Israel demonstrated that nothing would deter it from exercising its right to self defense, even in the era of the Arab Spring. Hamas miscalculated. Essentially, the Muslim Brotherhood in Egypt felt strongly that now was the time for it to consolidate its control on power and not to get drawn into the military adventurism of Hamas, despite the full ideological identification of the former with the latter. But this change appears to be tactical in nature.

Thus Egypt played a constructive role at the end of this round of conflict in the Gaza Strip, but it remains to be seen whether this shift becomes permanent or is only temporary. The ideological hostility of the Muslim Brotherhood movement in Egypt against Israel remains stronger than ever and was just demonstrated this week in statements made by its supreme guide, Mohammed Badie. In any case, Israel will continue to have to rely on itself for its security, backed by the national fortitude that the Israeli people convincingly demonstrated all throughout the Gaza crisis.

This article originally appeared in Israel Hayom.

1 Comment

Leave a Reply

Please note: comments may be published in the Algemeiner print edition. Comments written in all caps will be deleted.


Current day month ye@r *

More...

  • Arts and Culture Music Coldplay Begins Concert With Broadcast of Charlie Chaplin’s Iconic Speech in ‘The Great Dictator’

    Coldplay Begins Concert With Broadcast of Charlie Chaplin’s Iconic Speech in ‘The Great Dictator’

    British rock band Coldplay started its set at the Glastonburg Festival on Sunday by broadcasting excerpts of the iconic speech Charlie Chaplin delivered in The Great Dictator, the 1940 political satire in which the famous filmmaker/movie star played a Jewish barber. “I’m sorry, but I don’t want to be an emperor. That’s not my business. I don’t want to rule or conquer anyone,” Chaplin begins his address. “I should like to help everyone, if possible, Jew, Gentile, black man, white. We all want to help one […]

    Read more →
  • Blogs Sports Two Decades Before Cleveland’s First NBA Title, LeBron James Walked Onto a JCC Court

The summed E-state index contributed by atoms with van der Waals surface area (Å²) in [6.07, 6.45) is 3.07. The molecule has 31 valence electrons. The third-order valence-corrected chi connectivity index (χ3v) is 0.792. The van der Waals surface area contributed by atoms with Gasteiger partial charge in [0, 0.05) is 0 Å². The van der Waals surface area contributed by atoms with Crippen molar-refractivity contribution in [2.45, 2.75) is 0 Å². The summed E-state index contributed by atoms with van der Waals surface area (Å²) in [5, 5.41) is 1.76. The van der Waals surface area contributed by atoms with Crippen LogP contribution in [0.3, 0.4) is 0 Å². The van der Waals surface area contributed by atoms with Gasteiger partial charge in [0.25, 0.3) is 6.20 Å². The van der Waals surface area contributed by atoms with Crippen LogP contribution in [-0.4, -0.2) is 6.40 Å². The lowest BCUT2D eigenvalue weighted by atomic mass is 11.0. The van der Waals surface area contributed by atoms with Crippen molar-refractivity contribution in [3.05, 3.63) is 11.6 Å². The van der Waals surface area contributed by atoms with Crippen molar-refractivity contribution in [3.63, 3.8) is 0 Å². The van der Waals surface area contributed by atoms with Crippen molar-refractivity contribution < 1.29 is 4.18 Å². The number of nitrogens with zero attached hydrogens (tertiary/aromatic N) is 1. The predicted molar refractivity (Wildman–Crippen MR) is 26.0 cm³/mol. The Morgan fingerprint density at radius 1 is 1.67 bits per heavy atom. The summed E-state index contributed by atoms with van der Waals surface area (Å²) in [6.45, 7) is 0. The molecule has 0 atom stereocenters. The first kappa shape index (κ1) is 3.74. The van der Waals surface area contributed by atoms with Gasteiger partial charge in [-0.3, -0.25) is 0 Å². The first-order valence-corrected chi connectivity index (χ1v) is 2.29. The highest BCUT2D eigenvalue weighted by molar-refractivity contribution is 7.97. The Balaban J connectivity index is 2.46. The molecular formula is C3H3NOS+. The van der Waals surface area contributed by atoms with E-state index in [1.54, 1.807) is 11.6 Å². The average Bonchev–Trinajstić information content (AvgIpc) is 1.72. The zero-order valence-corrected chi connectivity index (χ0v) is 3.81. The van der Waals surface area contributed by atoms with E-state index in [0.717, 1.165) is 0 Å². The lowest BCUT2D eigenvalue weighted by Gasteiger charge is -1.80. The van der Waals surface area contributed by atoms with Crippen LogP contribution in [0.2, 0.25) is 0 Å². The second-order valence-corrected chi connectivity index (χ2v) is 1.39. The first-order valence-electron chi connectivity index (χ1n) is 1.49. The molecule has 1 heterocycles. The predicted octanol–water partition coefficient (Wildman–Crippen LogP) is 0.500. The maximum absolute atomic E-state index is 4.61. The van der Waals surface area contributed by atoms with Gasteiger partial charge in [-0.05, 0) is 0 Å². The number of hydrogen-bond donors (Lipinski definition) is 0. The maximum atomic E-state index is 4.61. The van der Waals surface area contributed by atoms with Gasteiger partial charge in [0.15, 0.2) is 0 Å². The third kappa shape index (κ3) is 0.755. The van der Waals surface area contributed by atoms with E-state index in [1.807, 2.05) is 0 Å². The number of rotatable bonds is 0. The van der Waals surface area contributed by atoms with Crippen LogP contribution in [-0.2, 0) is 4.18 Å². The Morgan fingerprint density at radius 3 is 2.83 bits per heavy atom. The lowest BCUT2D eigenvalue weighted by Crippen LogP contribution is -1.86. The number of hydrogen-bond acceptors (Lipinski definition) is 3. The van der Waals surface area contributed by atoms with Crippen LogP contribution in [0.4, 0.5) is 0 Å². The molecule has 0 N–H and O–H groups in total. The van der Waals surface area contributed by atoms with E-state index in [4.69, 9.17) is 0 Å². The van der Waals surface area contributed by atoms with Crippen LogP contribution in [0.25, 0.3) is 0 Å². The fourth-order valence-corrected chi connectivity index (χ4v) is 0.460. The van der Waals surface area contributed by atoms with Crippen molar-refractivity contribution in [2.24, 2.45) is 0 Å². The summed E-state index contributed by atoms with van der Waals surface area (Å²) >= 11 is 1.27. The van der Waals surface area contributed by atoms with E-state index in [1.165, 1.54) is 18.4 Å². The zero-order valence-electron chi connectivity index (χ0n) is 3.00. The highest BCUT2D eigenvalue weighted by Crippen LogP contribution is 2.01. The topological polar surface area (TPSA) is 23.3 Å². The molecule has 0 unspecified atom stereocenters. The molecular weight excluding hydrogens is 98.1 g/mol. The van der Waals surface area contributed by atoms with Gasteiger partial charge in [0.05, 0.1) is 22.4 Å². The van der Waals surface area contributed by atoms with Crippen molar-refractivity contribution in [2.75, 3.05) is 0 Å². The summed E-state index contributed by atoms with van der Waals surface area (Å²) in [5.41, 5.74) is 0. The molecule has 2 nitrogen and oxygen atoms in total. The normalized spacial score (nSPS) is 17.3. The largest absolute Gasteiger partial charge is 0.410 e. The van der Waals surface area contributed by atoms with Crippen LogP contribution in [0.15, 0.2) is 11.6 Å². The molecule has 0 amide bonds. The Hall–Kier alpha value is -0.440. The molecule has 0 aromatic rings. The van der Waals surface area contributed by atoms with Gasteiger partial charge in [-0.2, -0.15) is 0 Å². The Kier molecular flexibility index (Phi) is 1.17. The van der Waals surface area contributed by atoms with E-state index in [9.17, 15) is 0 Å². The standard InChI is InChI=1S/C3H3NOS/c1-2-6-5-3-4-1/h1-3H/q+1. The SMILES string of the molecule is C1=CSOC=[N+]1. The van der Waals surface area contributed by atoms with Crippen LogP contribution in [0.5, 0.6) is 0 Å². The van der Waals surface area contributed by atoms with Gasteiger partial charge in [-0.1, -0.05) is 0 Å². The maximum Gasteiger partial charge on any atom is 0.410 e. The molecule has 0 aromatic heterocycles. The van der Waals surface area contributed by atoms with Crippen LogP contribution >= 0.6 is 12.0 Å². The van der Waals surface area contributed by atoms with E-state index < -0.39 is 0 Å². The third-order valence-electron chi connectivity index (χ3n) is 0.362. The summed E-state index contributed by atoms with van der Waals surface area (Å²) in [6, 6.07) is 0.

Two Decades Before Cleveland’s First NBA Title, LeBron James Walked Onto a JCC Court

    JNS.org – The seed for the city of Cleveland’s first professional championship in a major sport in 52 years may have been planted at the Shaw Jewish Community Center on White Pond Drive in Akron, Ohio, nearly 20 years ago. That’s when a tall, lanky kid from Akron named LeBron James walked onto the hardwood court and changed the game of basketball forever. Coach Keith Dambrot, now the head basketball coach at the University of Akron, conducted those sessions that attracted […]

    Read more →
  • Arts and Culture Blogs North American Studios Look to Israel for Next Animation Hit

    North American Studios Look to Israel for Next Animation Hit

    JNS.org – In 2008, Yoram Honig was a producer and director living in Jerusalem, fresh off his first international hit, when the Jerusalem Development Authority (JDA) came to him with a challenge: build a film industry from scratch in Israel’s capital. “When we started here, was nothing in Jerusalem,” he said during an interview in his office in the Talbiya neighborhood. Now, the Jerusalem Film and Television Fund, which Honig heads as an arm of the JDA, pumps 9 million shekels […]

    Read more →
  • Blogs Sports Olympic Gold Medalist Gabby Douglas to Wear Leotard With Hebrew Letters in National Competition

    Olympic Gold Medalist Gabby Douglas to Wear Leotard With Hebrew Letters in National Competition